Tech stocks from Meituan to Alibaba lead losses in HK as Chinese ride-hailing giant Didi prepares for US delisting

04-Dec-2021 Intellasia | South China Morning Post | 5:02 AM Print This Post

Hong Kong stocks fell on Friday as concerns about Chinese companies being kicked off American stock exchanges delivered a punch to technology giants, compounded by Didi Global’s move to delist from New York.

The Hang Seng Index retreated 0.1 per cent to 23,766.69 at the close of Friday trading, reversing a two-day gain to finish the week down 1.3 per per cent. That was its third straight weekly loss. The Hang Seng Tech Index slid 1.5 per cent on Friday, while China’s Shanghai Composite Index rose 0.9 per cent.

Alibaba, the owner of this newspaper, sank 2.6 per cent to HK$119.40, deepening a rout as it continues to trade at a record low. Food delivery platform operator Meituan declined 2.7 per cent, while online gaming giant Tencent lost 2.3 per cent.

“Declines in the Hang Seng Index have been led by Chinese tech stocks following weak overnight returns. More broadly, US markets have been weak on Omicron concerns and the Fed chair’s hawkish comments,” said Stephanie Leung, head and deputy chief investment officer at wealth management firm StashAway HK.

Blighted by poor third-quarterly earnings reports last month, tech giants are now suffering losses sparked by concerns that Chinese companies could soon be booted off American bourses. The Securities and Exchange Commission (SEC) moved closer to passing a new law on Thursday that would aim to ensure foreign firms, in particular Chinese companies, comply with audit requirements.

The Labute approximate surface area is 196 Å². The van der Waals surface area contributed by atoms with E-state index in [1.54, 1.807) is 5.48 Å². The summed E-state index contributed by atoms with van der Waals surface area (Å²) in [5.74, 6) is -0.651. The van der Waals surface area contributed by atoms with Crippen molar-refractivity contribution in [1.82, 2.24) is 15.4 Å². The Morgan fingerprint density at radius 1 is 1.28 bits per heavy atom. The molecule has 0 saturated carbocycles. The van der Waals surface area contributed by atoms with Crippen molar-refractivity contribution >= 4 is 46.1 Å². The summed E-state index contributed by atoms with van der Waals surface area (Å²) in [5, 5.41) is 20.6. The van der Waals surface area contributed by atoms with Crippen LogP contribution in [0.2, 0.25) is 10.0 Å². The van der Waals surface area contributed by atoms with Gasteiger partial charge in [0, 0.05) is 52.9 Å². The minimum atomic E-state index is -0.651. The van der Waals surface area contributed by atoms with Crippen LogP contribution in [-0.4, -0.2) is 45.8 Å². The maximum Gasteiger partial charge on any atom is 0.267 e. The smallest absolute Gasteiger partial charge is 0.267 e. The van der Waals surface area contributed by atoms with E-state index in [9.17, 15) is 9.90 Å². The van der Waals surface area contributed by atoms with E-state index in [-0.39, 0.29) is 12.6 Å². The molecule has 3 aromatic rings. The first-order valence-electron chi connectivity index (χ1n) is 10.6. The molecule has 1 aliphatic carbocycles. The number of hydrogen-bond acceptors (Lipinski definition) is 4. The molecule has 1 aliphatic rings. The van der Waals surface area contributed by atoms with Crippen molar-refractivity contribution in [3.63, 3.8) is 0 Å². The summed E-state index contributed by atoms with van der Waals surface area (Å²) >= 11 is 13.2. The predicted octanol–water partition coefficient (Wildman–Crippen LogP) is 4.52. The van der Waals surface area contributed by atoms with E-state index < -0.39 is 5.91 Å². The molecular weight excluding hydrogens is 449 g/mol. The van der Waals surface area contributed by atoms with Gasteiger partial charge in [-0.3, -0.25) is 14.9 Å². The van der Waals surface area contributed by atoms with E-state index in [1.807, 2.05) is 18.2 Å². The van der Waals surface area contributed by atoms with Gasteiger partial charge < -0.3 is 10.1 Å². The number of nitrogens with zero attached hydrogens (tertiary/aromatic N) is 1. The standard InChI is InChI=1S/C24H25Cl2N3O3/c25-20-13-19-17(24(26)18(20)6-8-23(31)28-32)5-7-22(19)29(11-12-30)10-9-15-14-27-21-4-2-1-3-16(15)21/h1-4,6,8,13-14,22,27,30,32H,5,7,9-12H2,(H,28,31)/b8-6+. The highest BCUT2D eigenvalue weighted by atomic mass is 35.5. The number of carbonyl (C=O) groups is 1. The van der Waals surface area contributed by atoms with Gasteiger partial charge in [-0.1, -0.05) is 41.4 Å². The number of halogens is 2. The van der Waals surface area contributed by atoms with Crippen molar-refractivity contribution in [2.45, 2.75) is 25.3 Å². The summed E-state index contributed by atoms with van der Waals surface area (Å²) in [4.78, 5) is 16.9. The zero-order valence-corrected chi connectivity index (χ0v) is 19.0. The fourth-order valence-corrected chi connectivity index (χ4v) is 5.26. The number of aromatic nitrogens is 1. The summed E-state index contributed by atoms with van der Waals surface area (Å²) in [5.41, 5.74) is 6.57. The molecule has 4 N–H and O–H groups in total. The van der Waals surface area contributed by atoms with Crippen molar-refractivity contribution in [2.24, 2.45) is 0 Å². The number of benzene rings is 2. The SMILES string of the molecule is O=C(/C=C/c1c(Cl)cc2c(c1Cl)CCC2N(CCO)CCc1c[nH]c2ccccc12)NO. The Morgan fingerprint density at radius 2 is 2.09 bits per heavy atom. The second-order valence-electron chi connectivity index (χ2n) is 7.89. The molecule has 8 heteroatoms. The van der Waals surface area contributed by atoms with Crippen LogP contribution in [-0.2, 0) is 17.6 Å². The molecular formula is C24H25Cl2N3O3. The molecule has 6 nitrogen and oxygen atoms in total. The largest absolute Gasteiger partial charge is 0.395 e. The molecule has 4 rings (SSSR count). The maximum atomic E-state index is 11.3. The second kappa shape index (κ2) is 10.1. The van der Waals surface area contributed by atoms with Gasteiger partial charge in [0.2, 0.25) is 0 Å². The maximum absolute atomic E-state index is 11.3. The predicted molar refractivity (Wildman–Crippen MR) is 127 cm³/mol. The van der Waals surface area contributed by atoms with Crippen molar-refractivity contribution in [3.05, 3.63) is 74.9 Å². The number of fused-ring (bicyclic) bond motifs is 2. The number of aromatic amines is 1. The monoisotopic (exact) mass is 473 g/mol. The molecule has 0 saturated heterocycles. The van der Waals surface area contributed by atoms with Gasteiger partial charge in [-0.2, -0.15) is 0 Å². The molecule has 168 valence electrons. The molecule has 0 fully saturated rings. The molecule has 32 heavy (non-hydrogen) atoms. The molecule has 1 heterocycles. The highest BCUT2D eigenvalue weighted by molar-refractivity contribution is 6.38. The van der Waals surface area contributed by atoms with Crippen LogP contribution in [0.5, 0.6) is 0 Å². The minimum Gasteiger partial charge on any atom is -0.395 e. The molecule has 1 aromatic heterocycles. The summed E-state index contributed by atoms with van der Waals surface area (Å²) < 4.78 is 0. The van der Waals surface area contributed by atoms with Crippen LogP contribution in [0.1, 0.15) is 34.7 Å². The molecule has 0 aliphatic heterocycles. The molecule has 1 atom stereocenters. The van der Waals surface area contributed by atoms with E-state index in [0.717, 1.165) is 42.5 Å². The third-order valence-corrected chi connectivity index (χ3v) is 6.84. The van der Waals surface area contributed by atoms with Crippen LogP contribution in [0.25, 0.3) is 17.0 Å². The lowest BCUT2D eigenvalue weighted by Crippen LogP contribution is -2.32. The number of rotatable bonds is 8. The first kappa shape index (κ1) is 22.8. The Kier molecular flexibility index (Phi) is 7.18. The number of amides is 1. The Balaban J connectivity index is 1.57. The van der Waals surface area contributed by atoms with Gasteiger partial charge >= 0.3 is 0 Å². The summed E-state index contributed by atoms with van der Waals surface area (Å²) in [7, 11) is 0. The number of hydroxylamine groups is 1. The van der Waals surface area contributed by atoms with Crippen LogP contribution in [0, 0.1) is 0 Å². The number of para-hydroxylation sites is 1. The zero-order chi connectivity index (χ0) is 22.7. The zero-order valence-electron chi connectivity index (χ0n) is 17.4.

Since its peak on February 17, successive sell-offs in the Chinese tech sector have wiped out about $1 trillion of market value in the Hang Seng Tech Index. The Nasdaq Golden Dragon China Index, which tracks US-listed Chinese stocks, sank to its lowest in almost 19 months on Thursday.

Soon after the SEC’s move, Didi Global announced that it had begun preparations to delist in the US. The ride-hailing giant said on Friday it would prepare for a Hong Kong initial public offering. Its shares declined 0.1 per cent to $7.80 on Thursday in New York.

Separately, the overstretched Chinese property sector continued to reel as another developer edged towards the brink of disaster. China Aoyuan Group said it had been unable to meet debt repayments of $651 million following recent credit rating downgrades. Its shares slumped 11.9 per cent to HK$1.78.

In mainland China, Tongling Jieya Biologic Technology, a cleaning wipes producer, jumped 44.4 per cent to 82.68 yuan on its debut.

Major markets in Asia gained, inching up 0.2 per cent in Australia, while climbing 0.8 per cent in South Korea and 0.1 per cent in Japan.


Category: Hong Kong

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